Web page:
One company says Trump masks are outselling the Clinton ones this Halloween

Kai Ryssdal Oct 27, 2016
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CHICAGO, IL - OCTOBER 19: Masks depicting Republican presidential nominee Donald Trump and Democratic presidential nominee Hillary Clinton are offered for sale at Fantasy Costumes on October 19, 2016 in Chicago, Illinois.  Scott Olson/Getty Images

One company says Trump masks are outselling the Clinton ones this Halloween

Kai Ryssdal Oct 27, 2016
CHICAGO, IL - OCTOBER 19: Masks depicting Republican presidential nominee Donald Trump and Democratic presidential nominee Hillary Clinton are offered for sale at Fantasy Costumes on October 19, 2016 in Chicago, Illinois.  Scott Olson/Getty Images
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The National Retail Federation says we’re gonna spend some $8.4 billion on Halloween this year.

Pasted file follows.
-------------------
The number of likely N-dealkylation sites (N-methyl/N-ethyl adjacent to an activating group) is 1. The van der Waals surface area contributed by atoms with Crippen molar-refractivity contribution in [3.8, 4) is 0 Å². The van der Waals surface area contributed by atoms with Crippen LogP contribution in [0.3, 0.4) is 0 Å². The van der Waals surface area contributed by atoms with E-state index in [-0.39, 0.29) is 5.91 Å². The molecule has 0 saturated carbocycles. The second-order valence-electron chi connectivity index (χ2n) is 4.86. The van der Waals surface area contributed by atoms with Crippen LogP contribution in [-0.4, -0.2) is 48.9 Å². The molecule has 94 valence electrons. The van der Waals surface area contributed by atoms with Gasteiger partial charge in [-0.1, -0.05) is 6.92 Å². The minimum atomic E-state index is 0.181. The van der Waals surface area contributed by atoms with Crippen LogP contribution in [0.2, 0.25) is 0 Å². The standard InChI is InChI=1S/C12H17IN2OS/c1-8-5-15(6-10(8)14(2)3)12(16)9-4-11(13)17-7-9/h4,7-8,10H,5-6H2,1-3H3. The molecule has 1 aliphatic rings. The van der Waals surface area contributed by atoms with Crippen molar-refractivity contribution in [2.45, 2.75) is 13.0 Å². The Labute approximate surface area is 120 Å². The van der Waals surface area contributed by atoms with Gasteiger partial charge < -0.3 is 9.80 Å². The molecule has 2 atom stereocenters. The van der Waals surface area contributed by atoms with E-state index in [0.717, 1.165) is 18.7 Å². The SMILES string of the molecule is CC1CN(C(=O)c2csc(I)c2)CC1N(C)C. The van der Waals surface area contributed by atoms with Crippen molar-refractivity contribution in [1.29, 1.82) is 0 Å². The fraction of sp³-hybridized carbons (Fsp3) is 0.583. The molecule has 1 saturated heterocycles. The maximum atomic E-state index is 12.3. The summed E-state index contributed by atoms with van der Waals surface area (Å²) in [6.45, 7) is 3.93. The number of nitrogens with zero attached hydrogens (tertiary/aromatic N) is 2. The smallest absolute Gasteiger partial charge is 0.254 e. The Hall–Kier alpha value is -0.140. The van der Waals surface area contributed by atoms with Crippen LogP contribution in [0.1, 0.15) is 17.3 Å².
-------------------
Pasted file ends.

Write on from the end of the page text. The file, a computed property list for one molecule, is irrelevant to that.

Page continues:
That’s a whole lot of candy corn and costumes. And when it comes to those costumes — the Pokemons, the Batmans and the name-brand characters — there’s one company that’s making a whole lot of money on what used to be a pretty simply kids holiday.

Claire Suddath wrote about Rubie’s Costume Company for Bloomberg and spoke with Kai Ryssdal.

On why Rubie’s Trump masks might be outselling the Clinton ones: 

Rubie’s has seen a number of presidential elections now and according to [co-owner] Howard [Beige] in the past they can always predict the outcome of the presidential election based on who’s mask sells best… But this year is different. This year Donald Trump’s mask is outselling Hillary’s in an absolute landslide. But Howard thinks that the reason behind this is a little bit different and it may not be predictive of the actual election because people are actually dressing up as Donald Trump both to support him and to make fun of him. And on top of that, women rarely wear full masks for Halloween. So you would have men buying the Hillary mask and dressing up as Hillary, which most men would come up with a different costume that they would rather do. So those things together, I think you can’t predict the election based on Halloween anymore. 

Click the audio player above to hear the full interview.

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